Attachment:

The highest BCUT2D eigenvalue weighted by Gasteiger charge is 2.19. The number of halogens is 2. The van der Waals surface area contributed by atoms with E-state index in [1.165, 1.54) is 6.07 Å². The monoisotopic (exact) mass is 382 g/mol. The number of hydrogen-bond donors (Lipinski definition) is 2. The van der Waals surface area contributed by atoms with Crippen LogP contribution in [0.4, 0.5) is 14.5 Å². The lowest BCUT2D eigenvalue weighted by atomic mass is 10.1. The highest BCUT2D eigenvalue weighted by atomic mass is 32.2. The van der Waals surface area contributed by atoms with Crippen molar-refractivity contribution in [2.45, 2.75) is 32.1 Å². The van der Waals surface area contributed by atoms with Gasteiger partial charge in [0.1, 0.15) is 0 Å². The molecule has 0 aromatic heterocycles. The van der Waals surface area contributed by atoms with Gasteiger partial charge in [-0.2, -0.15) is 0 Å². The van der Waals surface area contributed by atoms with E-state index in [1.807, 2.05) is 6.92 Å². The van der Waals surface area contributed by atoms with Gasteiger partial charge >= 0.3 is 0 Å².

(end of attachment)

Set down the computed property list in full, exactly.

The highest BCUT2D eigenvalue weighted by Gasteiger charge is 2.19. The number of halogens is 2. The van der Waals surface area contributed by atoms with E-state index in [1.165, 1.54) is 6.07 Å². The monoisotopic (exact) mass is 382 g/mol. The number of hydrogen-bond donors (Lipinski definition) is 2. The van der Waals surface area contributed by atoms with Crippen LogP contribution in [0.4, 0.5) is 14.5 Å². The lowest BCUT2D eigenvalue weighted by atomic mass is 10.1. The highest BCUT2D eigenvalue weighted by atomic mass is 32.2. The van der Waals surface area contributed by atoms with Crippen molar-refractivity contribution in [2.45, 2.75) is 32.1 Å². The van der Waals surface area contributed by atoms with Gasteiger partial charge in [0.1, 0.15) is 0 Å². The molecule has 0 aromatic heterocycles. The van der Waals surface area contributed by atoms with Gasteiger partial charge in [-0.2, -0.15) is 0 Å². The van der Waals surface area contributed by atoms with E-state index in [1.807, 2.05) is 6.92 Å². The van der Waals surface area contributed by atoms with Gasteiger partial charge >= 0.3 is 0 Å².